Reflection on success in promoting authenticity and proactive behavior: A two-wave study

Abstract

Although reflection is believed to play a key role in promoting learning and performance, few studies have examined its effects on success and failure on well-being and positive behavioral outcomes. Thus, this study aims to explore the influence of reflection on success and failure on proactive behavior mediated through work authenticity, using a two-wave survey of employees from a municipal office in Japan (n = 219). The results of structural equation modeling indicated that reflection on success directly and indirectly enhanced proactive behavior through work authenticity, while reflection on failure had no significant influence on both work authenticity and proactive behavior. This study thus contributes to research on reflection and positive psychology by identifying the role of reflection on success in promoting employees’ well-being and positive behavioral outcomes.

This is a preview of subscription content, access via your institution.

Fig. 1
Fig. 2

Data Availability

The datasets generated during and/or analyzed during the current study are available from the corresponding author on reasonable request.

References

  1. Aguinis, H., Gotfredson, R. K., & Joo, H. (2012). Delivering effective performance feedback: The strengths-based approach. Business Horizons, 55, 105–111. https://doi.org/10.1016/j.bushor.2011.10.004.

    Article  Google Scholar 

  2. Austin, D. B. (2006). Building on a foundation of strengths. Educational Horizons, 84(3), 176–182.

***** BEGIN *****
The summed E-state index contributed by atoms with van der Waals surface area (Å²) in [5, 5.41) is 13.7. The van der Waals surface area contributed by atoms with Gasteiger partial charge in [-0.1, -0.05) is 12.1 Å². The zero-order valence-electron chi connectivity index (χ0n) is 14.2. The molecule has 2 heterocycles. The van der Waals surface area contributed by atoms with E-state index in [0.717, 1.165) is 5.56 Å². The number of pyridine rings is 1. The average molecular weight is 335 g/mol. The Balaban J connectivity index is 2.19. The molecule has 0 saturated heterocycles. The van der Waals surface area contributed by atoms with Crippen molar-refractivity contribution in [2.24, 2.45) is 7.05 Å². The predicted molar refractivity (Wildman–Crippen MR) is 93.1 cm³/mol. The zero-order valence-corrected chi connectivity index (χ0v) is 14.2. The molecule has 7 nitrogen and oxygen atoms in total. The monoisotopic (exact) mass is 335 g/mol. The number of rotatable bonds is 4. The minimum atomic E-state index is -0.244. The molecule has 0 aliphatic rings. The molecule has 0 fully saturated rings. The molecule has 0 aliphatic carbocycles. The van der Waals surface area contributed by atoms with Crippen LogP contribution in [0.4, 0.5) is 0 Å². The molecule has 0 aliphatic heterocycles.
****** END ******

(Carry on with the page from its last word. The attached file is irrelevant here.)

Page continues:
Google Scholar 

  3. Bagozzi, R. P., & Yi, Y. (1988). On the evaluation of structural equation models. Journal of the Academy of Marketing Science, 16(1), 74–94. https://doi.org/10.1007/BF02723327.

    Article  Google Scholar 

  4. Bakker, A. B., & Demerouti, E. (2014). Job demands - resources theory. In P. Y. Chen & C. L. Cooper (Eds.), Work and wellbeing: Wellbeing: A complete reference guide, Volume III (pp. 37–64). Wiley. https://doi.org/10.1002/9781118539415.wbwell019.

  5. Bakker, A. B., & Demerouti, E. (2017). Job demands-resources theory: Taking stock and looking forward. Journal of Occupational Health Psychology, 22(3), 273–285. https://doi.org/10.1037/ocp0000056.

    Article  PubMed  Google Scholar 

  6. Bouskila-Yam, O., & Kluger, A. N. (2011). Strength-based performance appraisal and goal setting. Human Resource Management Review, 21, 137–147. https://doi.org/10.1016/j.hrmr.2010.09.001.

    Article  Google Scholar 

  7. De Freitas, J., Sarkissian, H., Newman, G. E., Grossmann, I., De Brigard, F., Luco, A., & Knobe, J. (2018). Consistent belief in a good true self in misanthropes and three interdependent cultures. Cognitive Science, 42, 134–160. https://doi.org/10.1111/cogs.12505.

    Article  PubMed  Google Scholar 

  8. Duckworth, A. L., Peterson, C., Matthews, M. D., & Kelly, D. R. (2007). Grit: Perseverance and passion for long-term goals. Journal of Personality and Social Psychology, 92(6), 1087–1101. https://doi.org/10.1037/0022-3514.92.6.1087.

    Article  PubMed  Google Scholar 

  9. Edmondson, A. C. (2004). Learning from mistakes is easier said than done: Group and organizational influences on the detection and correction of human error. Journal of Applied Behavioral Science, 40(1), 66–90. https://doi.org/10.1177/0021886304263849.

    Article  Google Scholar